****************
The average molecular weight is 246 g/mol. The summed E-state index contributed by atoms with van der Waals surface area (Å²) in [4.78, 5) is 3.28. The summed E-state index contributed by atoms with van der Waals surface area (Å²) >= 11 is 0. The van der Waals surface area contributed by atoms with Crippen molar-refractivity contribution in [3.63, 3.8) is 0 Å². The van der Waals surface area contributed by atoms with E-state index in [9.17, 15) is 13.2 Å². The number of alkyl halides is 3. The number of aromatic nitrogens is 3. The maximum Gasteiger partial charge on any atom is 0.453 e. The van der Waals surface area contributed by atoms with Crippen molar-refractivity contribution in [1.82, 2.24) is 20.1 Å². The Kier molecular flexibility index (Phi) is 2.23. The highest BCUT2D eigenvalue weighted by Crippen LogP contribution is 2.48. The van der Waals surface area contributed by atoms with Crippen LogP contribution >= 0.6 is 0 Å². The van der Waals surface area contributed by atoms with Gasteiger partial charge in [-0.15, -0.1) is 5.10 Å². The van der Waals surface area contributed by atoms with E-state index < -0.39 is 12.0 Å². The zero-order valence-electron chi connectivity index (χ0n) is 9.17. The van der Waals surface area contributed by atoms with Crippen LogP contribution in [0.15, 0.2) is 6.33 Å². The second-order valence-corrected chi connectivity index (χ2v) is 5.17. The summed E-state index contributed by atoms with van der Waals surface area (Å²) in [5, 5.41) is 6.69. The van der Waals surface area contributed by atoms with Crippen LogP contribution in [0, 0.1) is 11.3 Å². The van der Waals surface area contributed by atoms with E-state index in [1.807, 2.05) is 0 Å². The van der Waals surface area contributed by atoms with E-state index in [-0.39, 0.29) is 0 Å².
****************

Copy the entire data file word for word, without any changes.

The average molecular weight is 246 g/mol. The summed E-state index contributed by atoms with van der Waals surface area (Å²) in [4.78, 5) is 3.28. The summed E-state index contributed by atoms with van der Waals surface area (Å²) >= 11 is 0. The van der Waals surface area contributed by atoms with Crippen molar-refractivity contribution in [3.63, 3.8) is 0 Å². The van der Waals surface area contributed by atoms with E-state index in [9.17, 15) is 13.2 Å². The number of alkyl halides is 3. The number of aromatic nitrogens is 3. The maximum Gasteiger partial charge on any atom is 0.453 e. The van der Waals surface area contributed by atoms with Crippen molar-refractivity contribution in [1.82, 2.24) is 20.1 Å². The Kier molecular flexibility index (Phi) is 2.23. The highest BCUT2D eigenvalue weighted by Crippen LogP contribution is 2.48. The van der Waals surface area contributed by atoms with Crippen LogP contribution >= 0.6 is 0 Å². The van der Waals surface area contributed by atoms with Gasteiger partial charge in [-0.15, -0.1) is 5.10 Å². The van der Waals surface area contributed by atoms with E-state index < -0.39 is 12.0 Å². The zero-order valence-electron chi connectivity index (χ0n) is 9.17. The van der Waals surface area contributed by atoms with Crippen LogP contribution in [0.15, 0.2) is 6.33 Å². The second-order valence-corrected chi connectivity index (χ2v) is 5.17. The summed E-state index contributed by atoms with van der Waals surface area (Å²) in [5, 5.41) is 6.69. The van der Waals surface area contributed by atoms with Crippen LogP contribution in [0, 0.1) is 11.3 Å². The van der Waals surface area contributed by atoms with E-state index in [1.807, 2.05) is 0 Å². The van der Waals surface area contributed by atoms with E-state index in [-0.39, 0.29) is 0 Å².